And Reb Selig repeated the Kaddish with him several times.

The small lamp burnt low, and scarcely illuminated Reb Selig’s yellow, corpse-like face, or the little one of Alterke, who repeated wearily the difficult, and to him unintelligible, words of the Kaddish. And Alterke, all the while, gazed intently into the comer, where Tate’s shadow and his own had a most fantastic and frightening appearance.

The Kaddish part 1

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Abraham Raisin (187&—1953)

Raisin is another of the Yiddish group who came from Russia, though he lived for some time in the United States. He is equally well-known among Yiddish readers as a poet and as a writer of stories.

The technical virtues of this popular and influential artist are particularly well exemplified in The Kaddish.

This story is reprinted from the volume, Yiddish Tales, translated by Helena Frank, copyright, 1912, by the Jewish Publication Society of America, by whose permission it is here used.

The Kaddish

From behind the curtain came low moans, and low words of encouragement from the old and experienced Bobbe. In the room it was dismal to suffocation. The seven children, all girls, between twenty three and four years old, sat quietly each by herself, with drooping head, and waited for something dreadful.

At a little table near a great cupboard with books sat the “patriarch” Reb Selig Chanes, a tall, thin Jew, with a yellow, consumptive face. He was chanting in low, broken tones out of a big Gemoreh, and continually raising his head, giving a nervous glance at the curtain, and then, without inquiring what might be going on beyond the low moaning, taking up once again his sad, tremulous chant. He seemed to be suffering more than the woman in childbirth herself.

“Lord of the World!”—it was the eldest daughter who broke the stillness—“Let it be a boy for once! Help, Lord of the World, have pity!”

“Oi, thus might it be, Lord of the World!” chimed in the second.

And all the girls, little and big, with broken heart and prostrate spirit, prayed that there might be bom a boy.

Reb Selig raised his eyes from the Gemoreh, glanced at the curtain, then at the seven girls, gave vent to a deep-drawn Oi, made a gesture with his hand, and said with settled despair, “She will give you another sister!”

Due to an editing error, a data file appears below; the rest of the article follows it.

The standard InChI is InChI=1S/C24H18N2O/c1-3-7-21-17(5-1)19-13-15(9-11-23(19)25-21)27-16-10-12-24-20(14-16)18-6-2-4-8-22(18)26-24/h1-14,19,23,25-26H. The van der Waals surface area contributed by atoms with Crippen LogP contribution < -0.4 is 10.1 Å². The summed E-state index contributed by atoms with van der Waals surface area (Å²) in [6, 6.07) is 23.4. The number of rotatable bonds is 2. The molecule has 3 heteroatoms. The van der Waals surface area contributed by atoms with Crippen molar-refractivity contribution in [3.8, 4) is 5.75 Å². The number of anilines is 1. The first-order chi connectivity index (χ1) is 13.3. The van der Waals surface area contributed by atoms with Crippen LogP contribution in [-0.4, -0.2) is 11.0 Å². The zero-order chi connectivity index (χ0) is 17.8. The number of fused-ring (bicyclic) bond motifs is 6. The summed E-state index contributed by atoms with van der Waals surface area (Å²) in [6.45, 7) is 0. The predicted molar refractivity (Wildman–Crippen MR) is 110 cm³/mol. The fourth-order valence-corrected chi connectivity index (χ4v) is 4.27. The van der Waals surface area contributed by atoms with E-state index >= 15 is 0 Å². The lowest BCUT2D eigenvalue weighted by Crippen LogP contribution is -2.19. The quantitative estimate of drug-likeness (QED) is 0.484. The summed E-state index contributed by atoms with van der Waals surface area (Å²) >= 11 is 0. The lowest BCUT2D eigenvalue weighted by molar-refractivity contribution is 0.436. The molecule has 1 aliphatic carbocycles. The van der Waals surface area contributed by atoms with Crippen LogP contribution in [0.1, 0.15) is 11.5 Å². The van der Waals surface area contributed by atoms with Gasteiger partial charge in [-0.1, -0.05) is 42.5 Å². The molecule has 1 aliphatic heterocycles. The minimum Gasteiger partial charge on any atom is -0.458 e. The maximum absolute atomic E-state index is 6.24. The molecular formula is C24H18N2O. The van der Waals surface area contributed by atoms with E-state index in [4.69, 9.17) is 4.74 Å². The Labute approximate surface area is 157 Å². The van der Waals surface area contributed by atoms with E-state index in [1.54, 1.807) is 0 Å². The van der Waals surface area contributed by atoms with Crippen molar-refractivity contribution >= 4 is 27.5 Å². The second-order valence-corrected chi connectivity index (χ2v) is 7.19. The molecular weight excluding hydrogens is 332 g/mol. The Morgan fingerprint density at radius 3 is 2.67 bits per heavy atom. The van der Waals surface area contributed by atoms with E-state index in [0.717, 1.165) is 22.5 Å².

The seven girls looked at one another in desperation; their father’s conclusion quite crushed them, and they had no longer even the courage to pray.

Only the littlest, the four-year-old, in the tom frock, prayed softly:

“Oi, please God, there will be a little brother.”

“I shall die without a Kaddish!” groaned Reb Selig.

The time drags on, the moans behind the curtain grow louder, and Reb Selig and the elder girls feel that soon, very soon, the “grandmother” will call out in despair, “A little girl!” And Reb Selig feels that the words will strike home to his heart like a blow, and he resolves to run away.

He goes out into the yard, and looks up at the sky. It is midnight. The moon swims along so quietly and indifferently, the stars seem to frolic and rock themselves like little children, and still Reb Selig hears, in the “grandmother’s” husky voice, “A girl!”

“Well, there will be no Kaddish! Verfallen!” he says, crossing the yard again. “There’s no getting it by force!”

But his trying to calm himself is useless; the fear that it should be a girl only grows upon him. He loses patience, and goes back into the house.
But the house is in a turmoil.

“What is it, eh?”

“A little boy! Tate, a boy! Tatinke, as surely may I be well!” With this news the seven girls fall upon him with radiant faces.

“Eh, a little boy?” asked Reb Selig, as though bewildered, “eh? what?”
“A boy, Reb Selig, a Kaddish!” announced the “grandmother.” “As soon as I have bathed him, I will show him you!”.

“A boy… a boy…” stammered Reb Selig in the same bewilderment, and he leaned against the wall, and burst into tears like a woman.